The rising interest rate environment is a great example of the need for agility. There’s regular movement into and out of various asset classes as a means of chasing and optimizing yield, yet many organizations aren’t positioning themselves to take advantage. They can’t react quickly enough or do things like real-time payment transfers, which subsequently means they’re underutilizing their valuable capital.
2. Go beyond the basics.
In volatile capital markets and macroeconomic conditions, the basics—an ERP system, your bank portal, etc.—are no longer sufficient on their own. You need a comprehensive, single source of truth about your cash positions. Otherwise, depending on the specifics of your FI structure, you’re probably missing out on interest rate arbitrage opportunities. And if you’re a multinational business, your FX strategies are probably not working optimally.
The pandemic, in particular, underscored the need for systems that codify data and knowledge, so that when employees leave, there is minimal “brain drain” effect.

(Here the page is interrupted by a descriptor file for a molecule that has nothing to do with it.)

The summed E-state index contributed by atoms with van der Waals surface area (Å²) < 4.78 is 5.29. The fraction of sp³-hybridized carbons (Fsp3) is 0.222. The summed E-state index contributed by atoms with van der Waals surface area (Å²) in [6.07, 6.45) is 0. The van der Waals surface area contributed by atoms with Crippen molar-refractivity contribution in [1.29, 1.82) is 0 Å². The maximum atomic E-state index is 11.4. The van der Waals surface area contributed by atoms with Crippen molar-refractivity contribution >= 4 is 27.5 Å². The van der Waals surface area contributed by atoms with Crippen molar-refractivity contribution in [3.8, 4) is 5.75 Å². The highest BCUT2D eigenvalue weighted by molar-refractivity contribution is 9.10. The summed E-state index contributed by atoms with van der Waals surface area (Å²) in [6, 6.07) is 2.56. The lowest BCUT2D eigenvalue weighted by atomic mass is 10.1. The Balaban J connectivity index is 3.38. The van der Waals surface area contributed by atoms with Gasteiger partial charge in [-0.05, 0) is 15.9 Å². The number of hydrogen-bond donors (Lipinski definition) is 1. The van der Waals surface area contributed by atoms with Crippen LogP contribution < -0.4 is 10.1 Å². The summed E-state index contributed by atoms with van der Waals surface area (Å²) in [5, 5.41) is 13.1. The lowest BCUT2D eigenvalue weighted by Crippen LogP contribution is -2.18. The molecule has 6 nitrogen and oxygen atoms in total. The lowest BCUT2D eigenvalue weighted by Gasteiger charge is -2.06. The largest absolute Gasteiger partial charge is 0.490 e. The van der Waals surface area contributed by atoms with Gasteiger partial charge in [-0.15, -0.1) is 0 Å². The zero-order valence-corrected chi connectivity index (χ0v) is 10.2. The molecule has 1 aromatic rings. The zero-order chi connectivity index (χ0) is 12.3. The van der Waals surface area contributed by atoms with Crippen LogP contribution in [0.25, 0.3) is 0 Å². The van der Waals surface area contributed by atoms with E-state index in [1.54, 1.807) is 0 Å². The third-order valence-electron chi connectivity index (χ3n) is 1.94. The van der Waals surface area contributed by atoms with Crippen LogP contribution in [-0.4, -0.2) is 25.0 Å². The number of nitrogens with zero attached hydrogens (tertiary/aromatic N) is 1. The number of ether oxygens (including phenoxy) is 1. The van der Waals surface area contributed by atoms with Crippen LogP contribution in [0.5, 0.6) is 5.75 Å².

This is all the more crucial because volatility isn’t just a matter of macroeconomics. Big-picture conditions constantly intersect with a company’s microeconomics, and when the latter isn’t well understood by the people who need to know it best – the treasury team – then missed opportunities and major problems are more likely to happen.
Without actionable, visible knowledge, treasury teams can’t make decisions in real time. Recent bank failures are a stark reminder of the need to understand how macro conditions intersect with company specifics on a 24-7 basis. Corporate boards are asking more direct questions about the business’ cash positions, risk exposures, and organizational readiness to adapt in the face of significant disruption. Clear, actionable answers to those questions require clear, actionable information.
Sub-optimal interest rate hedge programs are a direct outcome of disjointed approaches to cash management and forecasting. Traditional hedging programs have focused too much on “easing” the CFO and other stakeholders into a changing rate environment. But what if the C-suite wants to act with urgency? That’s no longer sufficient in terms of how you manage risk in a volatile rate and FX environment.